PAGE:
Cops find more bones during Aripo sweep

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RETRIEVED: An officer places a large bone, resembling that of a femur, into a body bag on Sunday at the Heights of Aripo. PHOTOS BY ROGER JACOB –

POLICE are trying to determine whether skeletal remains found at the bottom of a precipice on Sunday are that of a human being, after a major police-led operation in the Heights of Aripo.

If pathologists at the Forensic Science Centre in St James confirm the bones are human, it would be the third corpse found by police in that area over the course of a week.

An exercise to retrieve the bones, dubbed Operation Aripo Sweep, saw over 240 police officers, soldiers, firemen and hunters returning to the forests three days after the body of kidnap victim Andrea Bharatt was found down a precipice. The skeletal remains found on Sunday were discovered not far from where Bharatt’s body lay.

Police went back to the area after two sets of bones – one of which was human – were found in the area last week. They went back to make sure there were no other bodies there.

The team comprised officers from various arms of the police, including the Special Operations Response Team (SORT), the Guard and Emergency Branch, Homicide Investigations Bureau, Canine Division, Inter-Agency Task Force and the Anti-Kidnapping Unit (AKU). It also included officers of the Defence Force, Air Support, Fire Services and members of the Hunters’ Association.

The teams selected a nine-mile stretch of the Aripo Heights, along Aripo Road, to search. Then they split into nine groups. Each group searched a one-mile radius.

Breakfast and lunch were provided to the teams by the Hunters’ Association. Residents of Aripo Road commended the officers for their search. “They should put some lights on this stretch too,” said one passer-by. “And maybe even a police post.”

At about 1.50 pm, a resident alerted one of the search parties to a scattering of bones at the bottom of a precipice off the road near Lamp Pole 47. Hunters led officers from the Search and Rescue Unit  to the bottom of the precipice, where they found the bones.

Police said the bones that are of particular interest to them were found among the scattered bones of various animals. One of the carcasses found at the bottom of the precipice was a cow.

CLIMB DOWN: A firemen grips his rope as he prepares to climb down into the forests from the Aripo road. –

The bones are now at Armstrong’s Funeral Home. Tests at the Forensic Science Centre in St James will show conclusively if these remains are indeed human. Police pointed out to reporters that it would be premature to say so. They did point out that at least one of the bones retrieved is the shape and size of a femur, which extends from the hip to the knee.

The search took place at the same time as hundreds of people marched around the Queen’s Park Savannah in Port of Spain demanding changes to the law to prevent or at least minimise violent attacks, abuse and even the murder of women and children.

Andrea Bharatt, 22, who worked as a court clerk, was kidnapped on January 29 after getting into a car she thought was a taxi at the Cleaver Road/Arima Old Road taxi stand on King Street in Arima. The car was later found to be carrying false “H” licence plates. Bharatt was never seen alive again.

In the aftermath of her kidnapping, police arrested six people, one of whom died while in police custody while another, said to have a rap sheet of 70 charges, remains hospitalised. Four other suspects – among them a woman – have all been released.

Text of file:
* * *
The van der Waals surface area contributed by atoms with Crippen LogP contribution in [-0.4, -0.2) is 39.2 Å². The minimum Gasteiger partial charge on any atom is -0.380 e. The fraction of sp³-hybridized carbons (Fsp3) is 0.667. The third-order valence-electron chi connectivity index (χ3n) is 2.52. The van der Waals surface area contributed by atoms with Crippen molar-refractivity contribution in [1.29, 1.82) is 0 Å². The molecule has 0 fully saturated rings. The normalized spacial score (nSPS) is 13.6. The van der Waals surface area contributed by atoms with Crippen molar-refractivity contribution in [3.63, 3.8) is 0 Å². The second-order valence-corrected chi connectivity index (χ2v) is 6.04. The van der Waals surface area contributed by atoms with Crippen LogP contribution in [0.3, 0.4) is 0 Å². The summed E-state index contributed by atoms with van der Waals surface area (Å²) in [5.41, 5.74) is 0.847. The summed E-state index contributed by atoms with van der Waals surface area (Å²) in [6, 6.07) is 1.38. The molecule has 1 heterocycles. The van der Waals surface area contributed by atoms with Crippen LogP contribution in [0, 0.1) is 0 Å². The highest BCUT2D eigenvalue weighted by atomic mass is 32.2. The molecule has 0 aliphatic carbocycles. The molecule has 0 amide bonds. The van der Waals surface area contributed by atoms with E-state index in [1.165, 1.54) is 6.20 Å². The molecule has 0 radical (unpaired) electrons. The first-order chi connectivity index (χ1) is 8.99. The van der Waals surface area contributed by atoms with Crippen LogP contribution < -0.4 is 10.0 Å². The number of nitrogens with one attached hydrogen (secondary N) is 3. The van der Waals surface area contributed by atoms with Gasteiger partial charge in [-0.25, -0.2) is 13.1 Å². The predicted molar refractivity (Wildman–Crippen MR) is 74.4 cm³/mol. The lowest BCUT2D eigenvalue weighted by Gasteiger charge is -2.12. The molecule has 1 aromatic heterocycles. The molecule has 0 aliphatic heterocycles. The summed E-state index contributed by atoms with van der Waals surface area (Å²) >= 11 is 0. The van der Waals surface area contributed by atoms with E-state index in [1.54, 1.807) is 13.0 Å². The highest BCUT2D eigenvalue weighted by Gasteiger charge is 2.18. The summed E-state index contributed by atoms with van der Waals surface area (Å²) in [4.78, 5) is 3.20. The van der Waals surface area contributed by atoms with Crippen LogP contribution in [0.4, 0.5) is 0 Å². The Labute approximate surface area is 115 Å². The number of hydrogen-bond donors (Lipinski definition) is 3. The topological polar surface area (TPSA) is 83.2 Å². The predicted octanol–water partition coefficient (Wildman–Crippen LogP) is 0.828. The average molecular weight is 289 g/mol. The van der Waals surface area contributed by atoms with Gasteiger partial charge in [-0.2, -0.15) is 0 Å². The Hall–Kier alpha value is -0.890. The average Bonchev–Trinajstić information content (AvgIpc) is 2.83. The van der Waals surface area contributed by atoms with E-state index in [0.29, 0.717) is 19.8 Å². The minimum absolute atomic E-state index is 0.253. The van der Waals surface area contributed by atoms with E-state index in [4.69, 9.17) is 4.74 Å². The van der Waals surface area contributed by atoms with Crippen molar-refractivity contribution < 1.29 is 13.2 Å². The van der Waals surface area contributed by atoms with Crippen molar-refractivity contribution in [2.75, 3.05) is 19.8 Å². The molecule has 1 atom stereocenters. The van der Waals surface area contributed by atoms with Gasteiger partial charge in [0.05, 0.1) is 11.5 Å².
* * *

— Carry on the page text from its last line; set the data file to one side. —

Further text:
Police were called to the Heights of Aripo last Thursday after a man spotted a body down a precipice. Bharatt’s body was  identified by her father Randolph. An autopsy will be done on Monday to determine the cause of her death. Police returned to the Heights of Aripo on Friday, when they found more human remains. The identity of this person remains a mystery.

A former chairman of the Heights of Aripo village council said on Sunday that residents have for years been pleading with authorities to increase the police presence in the area because criminal activities, especially at the Aripo junction, have been increasing.

“We keep telling them we want a police post by the junction, cameras along the roads and for police to do routine road checks. Schoolchildren drop off there every day. A lot of villagers have been robbed there,” said the man, who asked not to be named.

Officers wait on colleagues to return to the road during the Aripo sweep. – ROGER JACOB

He said the community centre in the village is also an option for a police post. “Nothing is happening there, so they can use it to set up a post.”

Another resident, Bernadette Mongo, said the discovery of Bharatt’s body as well as the two other corpses was downright frightening.

“It’s not people from Aripo doing these things and it’s an especially frightening thing for the women who work outside of the village and who have to wait at the junction to get transport to their homes.

“Remember, there are no buses, no street lights, no cameras and it’s just one way in and one way out. Sometimes while we are waiting, there are a lot of strange vehicles which keep passing in and out. We don’t know who is who,” Mongo said.

Secretary of the village council Shereem Mathlin told Newsday she is hoping to meet with MP for the area Pennelope Beckles to discuss getting street lights installed along the road as one safety measure.

“As a resident and a woman, these developments are scary and very uncomfortable,” Mathlin said.

Additional reporting by
CAROL QUASH

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